Daily Fishing and Outdoor Report
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A blog on Truex's NASCAR victory further below.
Sunday, June 07, 2015: Gorgeous, simply gorgeous. This day is made for me not sitting here typing … so I’ll be soon be gone -- and come back later, after the very-late sunset. We’re building up to the longest days of the year, which is kinda odd considering from the first day of summer onward, the days grow short and the nights get longer.
Whatever. The beaches have a decent number of anglers catching a scant few stripers.
Saw a very fine fluke come out of the suds (mid-Island) after it inhaled a flavored plastic worm, meant for freshwater. It was being fished off a Corky jighead, maybe ¾ ounce. “I just happened to have it (freshwater plastic worm) in the box so I used it,” he said. He hadn’t done much with bait to that point.
Obviously, it makes very little difference if a plastic worm is geared to freshwater fish. First and foremost, it only needs to have the action, that plasticized waggle and sway that drives most gamefish wild, regardless of the water type. I know of a goodly number of anglers who prefer glittered freshwater plastics when fishing the bay.
The bluefish are pulsing again -- or maybe it’s just more folks are fishing so it seems they’ve lit up again. The average size is what I’d call mid-range; larger than tailor/cocktail/eater size but not quite up there with those full-blown slammers of April and May.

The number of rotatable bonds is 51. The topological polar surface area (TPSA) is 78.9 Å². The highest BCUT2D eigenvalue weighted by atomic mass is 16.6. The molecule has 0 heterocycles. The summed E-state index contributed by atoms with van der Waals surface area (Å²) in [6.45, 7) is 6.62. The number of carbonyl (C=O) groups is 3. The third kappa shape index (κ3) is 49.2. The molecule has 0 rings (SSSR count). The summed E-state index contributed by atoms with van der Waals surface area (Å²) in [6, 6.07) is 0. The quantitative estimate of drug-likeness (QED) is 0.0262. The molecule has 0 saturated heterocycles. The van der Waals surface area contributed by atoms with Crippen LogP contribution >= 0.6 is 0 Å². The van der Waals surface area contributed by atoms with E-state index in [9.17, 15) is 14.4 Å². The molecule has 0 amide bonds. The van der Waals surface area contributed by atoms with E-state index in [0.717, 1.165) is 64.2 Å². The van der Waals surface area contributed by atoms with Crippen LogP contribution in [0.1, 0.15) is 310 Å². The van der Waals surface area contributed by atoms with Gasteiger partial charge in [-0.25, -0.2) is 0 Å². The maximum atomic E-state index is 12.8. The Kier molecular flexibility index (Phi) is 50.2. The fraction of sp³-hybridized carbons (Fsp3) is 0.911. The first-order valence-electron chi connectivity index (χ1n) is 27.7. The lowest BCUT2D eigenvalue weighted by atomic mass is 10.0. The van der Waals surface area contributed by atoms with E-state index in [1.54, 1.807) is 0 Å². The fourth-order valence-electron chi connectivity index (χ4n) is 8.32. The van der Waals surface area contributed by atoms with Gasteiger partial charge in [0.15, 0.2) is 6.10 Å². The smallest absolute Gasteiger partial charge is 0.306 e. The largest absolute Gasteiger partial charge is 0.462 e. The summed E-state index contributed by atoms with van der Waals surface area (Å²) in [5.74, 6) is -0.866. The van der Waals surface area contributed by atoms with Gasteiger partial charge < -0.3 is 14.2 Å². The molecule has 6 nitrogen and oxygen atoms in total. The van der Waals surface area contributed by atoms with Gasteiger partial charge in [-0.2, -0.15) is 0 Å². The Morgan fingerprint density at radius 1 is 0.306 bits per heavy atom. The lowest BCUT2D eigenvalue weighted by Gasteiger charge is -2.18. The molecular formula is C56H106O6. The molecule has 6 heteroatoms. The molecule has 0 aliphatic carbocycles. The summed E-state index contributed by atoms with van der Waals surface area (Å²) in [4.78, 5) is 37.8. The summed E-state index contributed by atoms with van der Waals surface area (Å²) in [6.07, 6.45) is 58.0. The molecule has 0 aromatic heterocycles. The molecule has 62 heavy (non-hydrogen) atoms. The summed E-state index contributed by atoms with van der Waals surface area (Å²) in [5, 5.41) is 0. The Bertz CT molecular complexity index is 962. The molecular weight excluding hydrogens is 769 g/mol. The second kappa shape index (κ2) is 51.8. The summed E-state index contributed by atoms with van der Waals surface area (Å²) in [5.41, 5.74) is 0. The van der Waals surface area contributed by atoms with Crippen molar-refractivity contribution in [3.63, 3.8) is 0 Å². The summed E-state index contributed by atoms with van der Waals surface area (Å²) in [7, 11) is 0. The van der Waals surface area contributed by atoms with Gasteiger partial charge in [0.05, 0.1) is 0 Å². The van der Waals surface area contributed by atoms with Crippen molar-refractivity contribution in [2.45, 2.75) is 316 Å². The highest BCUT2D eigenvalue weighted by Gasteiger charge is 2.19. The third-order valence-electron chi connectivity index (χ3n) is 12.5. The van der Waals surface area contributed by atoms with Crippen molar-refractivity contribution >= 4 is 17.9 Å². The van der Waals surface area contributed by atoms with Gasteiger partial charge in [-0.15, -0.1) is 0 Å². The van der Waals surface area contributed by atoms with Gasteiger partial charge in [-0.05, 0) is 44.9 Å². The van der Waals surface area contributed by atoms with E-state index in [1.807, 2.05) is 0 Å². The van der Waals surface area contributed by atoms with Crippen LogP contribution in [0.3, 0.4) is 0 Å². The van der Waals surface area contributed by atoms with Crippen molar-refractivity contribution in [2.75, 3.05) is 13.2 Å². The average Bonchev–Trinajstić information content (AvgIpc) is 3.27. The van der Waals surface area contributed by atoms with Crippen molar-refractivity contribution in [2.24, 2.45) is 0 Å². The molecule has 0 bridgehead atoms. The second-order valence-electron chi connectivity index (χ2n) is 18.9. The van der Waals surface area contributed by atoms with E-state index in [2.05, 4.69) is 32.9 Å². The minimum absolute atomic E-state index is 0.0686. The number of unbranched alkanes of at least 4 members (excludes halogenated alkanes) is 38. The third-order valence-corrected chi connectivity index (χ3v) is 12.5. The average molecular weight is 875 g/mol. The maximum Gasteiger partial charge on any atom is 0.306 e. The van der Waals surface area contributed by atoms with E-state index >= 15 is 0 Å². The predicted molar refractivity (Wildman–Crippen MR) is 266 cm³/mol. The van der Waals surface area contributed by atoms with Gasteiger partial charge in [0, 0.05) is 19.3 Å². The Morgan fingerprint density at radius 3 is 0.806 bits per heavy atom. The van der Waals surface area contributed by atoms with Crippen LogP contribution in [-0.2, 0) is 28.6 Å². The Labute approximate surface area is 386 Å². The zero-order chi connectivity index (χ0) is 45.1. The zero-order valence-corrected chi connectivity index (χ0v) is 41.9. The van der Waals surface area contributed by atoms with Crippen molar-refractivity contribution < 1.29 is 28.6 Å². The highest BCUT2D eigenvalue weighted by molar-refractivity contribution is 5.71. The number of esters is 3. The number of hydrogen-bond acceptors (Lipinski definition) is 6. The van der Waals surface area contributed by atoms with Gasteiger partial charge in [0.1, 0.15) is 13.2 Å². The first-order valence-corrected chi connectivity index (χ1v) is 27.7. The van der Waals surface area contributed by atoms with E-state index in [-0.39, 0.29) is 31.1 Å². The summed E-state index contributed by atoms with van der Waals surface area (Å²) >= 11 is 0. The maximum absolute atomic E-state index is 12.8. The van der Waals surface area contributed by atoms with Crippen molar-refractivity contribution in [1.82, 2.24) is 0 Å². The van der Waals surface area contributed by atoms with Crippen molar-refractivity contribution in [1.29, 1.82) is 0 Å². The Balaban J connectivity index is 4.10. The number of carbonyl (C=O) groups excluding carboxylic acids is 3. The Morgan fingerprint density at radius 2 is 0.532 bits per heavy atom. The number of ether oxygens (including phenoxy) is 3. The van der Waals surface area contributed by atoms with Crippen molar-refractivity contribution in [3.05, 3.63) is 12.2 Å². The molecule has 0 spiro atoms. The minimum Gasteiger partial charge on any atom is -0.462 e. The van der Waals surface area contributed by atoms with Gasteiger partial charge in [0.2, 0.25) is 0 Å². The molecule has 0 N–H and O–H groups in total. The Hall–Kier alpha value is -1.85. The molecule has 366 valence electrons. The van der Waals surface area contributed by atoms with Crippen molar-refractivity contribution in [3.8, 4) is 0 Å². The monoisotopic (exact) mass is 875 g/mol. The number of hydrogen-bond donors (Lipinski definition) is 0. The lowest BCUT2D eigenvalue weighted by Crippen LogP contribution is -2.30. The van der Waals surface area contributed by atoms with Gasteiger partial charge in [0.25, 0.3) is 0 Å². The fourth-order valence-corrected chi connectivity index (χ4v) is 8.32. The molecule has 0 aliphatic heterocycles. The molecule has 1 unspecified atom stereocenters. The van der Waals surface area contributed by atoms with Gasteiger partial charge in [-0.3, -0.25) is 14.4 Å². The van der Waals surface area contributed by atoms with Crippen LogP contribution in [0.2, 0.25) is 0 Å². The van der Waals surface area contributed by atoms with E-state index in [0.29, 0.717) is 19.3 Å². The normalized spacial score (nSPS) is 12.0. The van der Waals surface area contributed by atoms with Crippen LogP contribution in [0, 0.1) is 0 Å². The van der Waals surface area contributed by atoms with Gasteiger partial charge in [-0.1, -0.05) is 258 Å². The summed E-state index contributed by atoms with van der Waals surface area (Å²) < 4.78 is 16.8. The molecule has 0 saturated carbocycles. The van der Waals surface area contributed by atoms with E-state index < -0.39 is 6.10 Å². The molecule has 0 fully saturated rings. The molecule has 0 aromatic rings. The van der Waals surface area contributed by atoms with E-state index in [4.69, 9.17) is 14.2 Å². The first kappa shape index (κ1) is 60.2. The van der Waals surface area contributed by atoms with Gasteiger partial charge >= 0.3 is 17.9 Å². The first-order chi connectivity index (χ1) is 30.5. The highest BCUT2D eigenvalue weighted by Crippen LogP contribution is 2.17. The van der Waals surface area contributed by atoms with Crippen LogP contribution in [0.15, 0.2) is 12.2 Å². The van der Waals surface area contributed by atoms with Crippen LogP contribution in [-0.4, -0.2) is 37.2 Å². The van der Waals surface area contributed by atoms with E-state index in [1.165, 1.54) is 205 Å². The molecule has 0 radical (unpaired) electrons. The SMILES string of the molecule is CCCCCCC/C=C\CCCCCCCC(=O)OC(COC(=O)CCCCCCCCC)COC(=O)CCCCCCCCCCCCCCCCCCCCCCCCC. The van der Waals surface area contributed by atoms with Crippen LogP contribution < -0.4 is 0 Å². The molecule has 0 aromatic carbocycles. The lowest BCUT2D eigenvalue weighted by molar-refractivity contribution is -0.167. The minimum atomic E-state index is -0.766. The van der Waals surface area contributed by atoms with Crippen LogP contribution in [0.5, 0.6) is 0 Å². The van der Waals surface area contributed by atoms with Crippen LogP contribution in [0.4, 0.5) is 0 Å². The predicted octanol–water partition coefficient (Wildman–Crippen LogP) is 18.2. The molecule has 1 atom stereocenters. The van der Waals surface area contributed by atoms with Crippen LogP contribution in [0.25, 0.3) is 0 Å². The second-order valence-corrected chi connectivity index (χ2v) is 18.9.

I read a NOAA study on bluefish that suggests they are on a continual spring and summer spawn.
“Recent studies suggest that spawning is a single, continuous event, but that young are lost from the middle portion resulting in the appearance of a split season. As a result of the bimodal size distribution of juveniles, young are referred to as the spring-spawned cohort or summer-spawned cohort …”
The spawn occurs out at sea, where the eggs develop into larvae, then into what’s called a “pelagic-juvenile" stage. This first life-phase for blues may take about a month, during which the tiny blues shape up and acquire some swimming abilities. They then move toward the central area of the Mid-Atlantic Bight.
From the Bight, the tiny bluefish move – either via currents or directional swimming -- toward nursery areas in vital estuarine nursery areas, including bays. As is the case with any and all fish larvae that begin life in the Bight, the trip from sea to shore is haphazard – and surely life-and-death.
All that said, this year’s showing of bluefish would suggest the bay areas MIGHT be filled with snapper blues by summer’s end – like times past when summer snapper fishing in the bay, and even along the ocean front, becomes a prime fishery, especially for kids.
To be sure, there may be no other fishery more capricious than bluefish. No sooner do researchers get what seems to be a handle on the lives and times of the species than it throws out something absolutely inexplicable – a bit like what we saw hereabouts this spring. Such a showing of blues is unprecedented in our waters.